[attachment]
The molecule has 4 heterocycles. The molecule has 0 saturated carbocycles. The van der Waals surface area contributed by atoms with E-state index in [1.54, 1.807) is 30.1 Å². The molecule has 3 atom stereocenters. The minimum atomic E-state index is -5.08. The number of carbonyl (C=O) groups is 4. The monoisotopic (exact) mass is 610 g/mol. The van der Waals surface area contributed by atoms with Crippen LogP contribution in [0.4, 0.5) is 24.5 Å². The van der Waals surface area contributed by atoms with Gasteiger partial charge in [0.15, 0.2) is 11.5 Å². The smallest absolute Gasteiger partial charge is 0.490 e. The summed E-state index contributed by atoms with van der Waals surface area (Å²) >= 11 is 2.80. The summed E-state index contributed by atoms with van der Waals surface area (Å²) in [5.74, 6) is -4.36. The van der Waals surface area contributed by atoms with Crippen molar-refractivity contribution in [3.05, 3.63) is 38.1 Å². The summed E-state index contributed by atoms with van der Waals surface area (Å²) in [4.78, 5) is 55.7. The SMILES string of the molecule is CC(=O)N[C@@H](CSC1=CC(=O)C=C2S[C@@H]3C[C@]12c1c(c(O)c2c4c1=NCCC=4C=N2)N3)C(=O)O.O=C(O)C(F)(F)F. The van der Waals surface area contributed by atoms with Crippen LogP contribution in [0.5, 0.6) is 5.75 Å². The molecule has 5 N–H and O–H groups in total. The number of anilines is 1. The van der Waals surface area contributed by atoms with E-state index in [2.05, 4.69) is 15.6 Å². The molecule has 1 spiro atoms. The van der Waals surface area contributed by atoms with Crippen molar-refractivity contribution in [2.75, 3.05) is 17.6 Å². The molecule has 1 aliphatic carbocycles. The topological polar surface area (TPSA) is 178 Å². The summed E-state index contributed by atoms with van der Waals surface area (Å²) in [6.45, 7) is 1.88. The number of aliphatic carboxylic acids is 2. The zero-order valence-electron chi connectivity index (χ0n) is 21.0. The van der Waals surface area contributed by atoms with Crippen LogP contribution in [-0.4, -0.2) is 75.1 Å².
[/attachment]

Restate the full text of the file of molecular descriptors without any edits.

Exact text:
The molecule has 4 heterocycles. The molecule has 0 saturated carbocycles. The van der Waals surface area contributed by atoms with E-state index in [1.54, 1.807) is 30.1 Å². The molecule has 3 atom stereocenters. The minimum atomic E-state index is -5.08. The number of carbonyl (C=O) groups is 4. The monoisotopic (exact) mass is 610 g/mol. The van der Waals surface area contributed by atoms with Crippen LogP contribution in [0.4, 0.5) is 24.5 Å². The van der Waals surface area contributed by atoms with Gasteiger partial charge in [0.15, 0.2) is 11.5 Å². The smallest absolute Gasteiger partial charge is 0.490 e. The summed E-state index contributed by atoms with van der Waals surface area (Å²) >= 11 is 2.80. The summed E-state index contributed by atoms with van der Waals surface area (Å²) in [5.74, 6) is -4.36. The van der Waals surface area contributed by atoms with Crippen molar-refractivity contribution in [3.05, 3.63) is 38.1 Å². The summed E-state index contributed by atoms with van der Waals surface area (Å²) in [4.78, 5) is 55.7. The SMILES string of the molecule is CC(=O)N[C@@H](CSC1=CC(=O)C=C2S[C@@H]3C[C@]12c1c(c(O)c2c4c1=NCCC=4C=N2)N3)C(=O)O.O=C(O)C(F)(F)F. The van der Waals surface area contributed by atoms with Crippen LogP contribution in [0.5, 0.6) is 5.75 Å². The molecule has 5 N–H and O–H groups in total. The number of anilines is 1. The van der Waals surface area contributed by atoms with E-state index in [2.05, 4.69) is 15.6 Å². The molecule has 1 spiro atoms. The van der Waals surface area contributed by atoms with Crippen molar-refractivity contribution in [2.75, 3.05) is 17.6 Å². The molecule has 1 aliphatic carbocycles. The topological polar surface area (TPSA) is 178 Å². The summed E-state index contributed by atoms with van der Waals surface area (Å²) in [6.45, 7) is 1.88. The number of aliphatic carboxylic acids is 2. The zero-order valence-electron chi connectivity index (χ0n) is 21.0. The van der Waals surface area contributed by atoms with Crippen LogP contribution in [-0.4, -0.2) is 75.1 Å².